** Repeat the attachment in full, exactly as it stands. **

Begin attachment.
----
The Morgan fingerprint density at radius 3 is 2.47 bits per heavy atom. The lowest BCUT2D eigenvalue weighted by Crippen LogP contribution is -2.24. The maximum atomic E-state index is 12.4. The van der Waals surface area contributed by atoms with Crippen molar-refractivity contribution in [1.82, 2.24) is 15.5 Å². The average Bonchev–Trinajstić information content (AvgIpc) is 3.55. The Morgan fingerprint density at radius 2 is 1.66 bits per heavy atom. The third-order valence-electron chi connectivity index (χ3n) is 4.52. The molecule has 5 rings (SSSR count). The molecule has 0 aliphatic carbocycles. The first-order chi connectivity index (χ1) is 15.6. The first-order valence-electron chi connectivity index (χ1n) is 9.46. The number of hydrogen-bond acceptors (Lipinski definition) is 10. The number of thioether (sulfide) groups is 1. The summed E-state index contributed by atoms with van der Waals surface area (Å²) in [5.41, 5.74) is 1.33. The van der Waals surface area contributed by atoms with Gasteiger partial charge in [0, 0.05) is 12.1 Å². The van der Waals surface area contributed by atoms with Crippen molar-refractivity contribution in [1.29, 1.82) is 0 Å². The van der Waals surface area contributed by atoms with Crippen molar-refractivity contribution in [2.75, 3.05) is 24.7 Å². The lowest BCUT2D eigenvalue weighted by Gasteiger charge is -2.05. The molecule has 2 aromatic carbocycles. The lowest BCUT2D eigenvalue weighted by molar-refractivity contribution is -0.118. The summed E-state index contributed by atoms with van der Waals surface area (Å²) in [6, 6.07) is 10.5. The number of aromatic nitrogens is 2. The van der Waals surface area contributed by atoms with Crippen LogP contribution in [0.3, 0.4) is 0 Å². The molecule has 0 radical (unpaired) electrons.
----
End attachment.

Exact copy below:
The Morgan fingerprint density at radius 3 is 2.47 bits per heavy atom. The lowest BCUT2D eigenvalue weighted by Crippen LogP contribution is -2.24. The maximum atomic E-state index is 12.4. The van der Waals surface area contributed by atoms with Crippen molar-refractivity contribution in [1.82, 2.24) is 15.5 Å². The average Bonchev–Trinajstić information content (AvgIpc) is 3.55. The Morgan fingerprint density at radius 2 is 1.66 bits per heavy atom. The third-order valence-electron chi connectivity index (χ3n) is 4.52. The molecule has 5 rings (SSSR count). The molecule has 0 aliphatic carbocycles. The first-order chi connectivity index (χ1) is 15.6. The first-order valence-electron chi connectivity index (χ1n) is 9.46. The number of hydrogen-bond acceptors (Lipinski definition) is 10. The number of thioether (sulfide) groups is 1. The summed E-state index contributed by atoms with van der Waals surface area (Å²) in [5.41, 5.74) is 1.33. The van der Waals surface area contributed by atoms with Gasteiger partial charge in [0, 0.05) is 12.1 Å². The van der Waals surface area contributed by atoms with Crippen molar-refractivity contribution in [1.29, 1.82) is 0 Å². The van der Waals surface area contributed by atoms with Crippen molar-refractivity contribution in [2.75, 3.05) is 24.7 Å². The lowest BCUT2D eigenvalue weighted by Gasteiger charge is -2.05. The molecule has 2 aromatic carbocycles. The lowest BCUT2D eigenvalue weighted by molar-refractivity contribution is -0.118. The summed E-state index contributed by atoms with van der Waals surface area (Å²) in [6, 6.07) is 10.5. The number of aromatic nitrogens is 2. The van der Waals surface area contributed by atoms with Crippen LogP contribution in [0.3, 0.4) is 0 Å². The molecule has 0 radical (unpaired) electrons.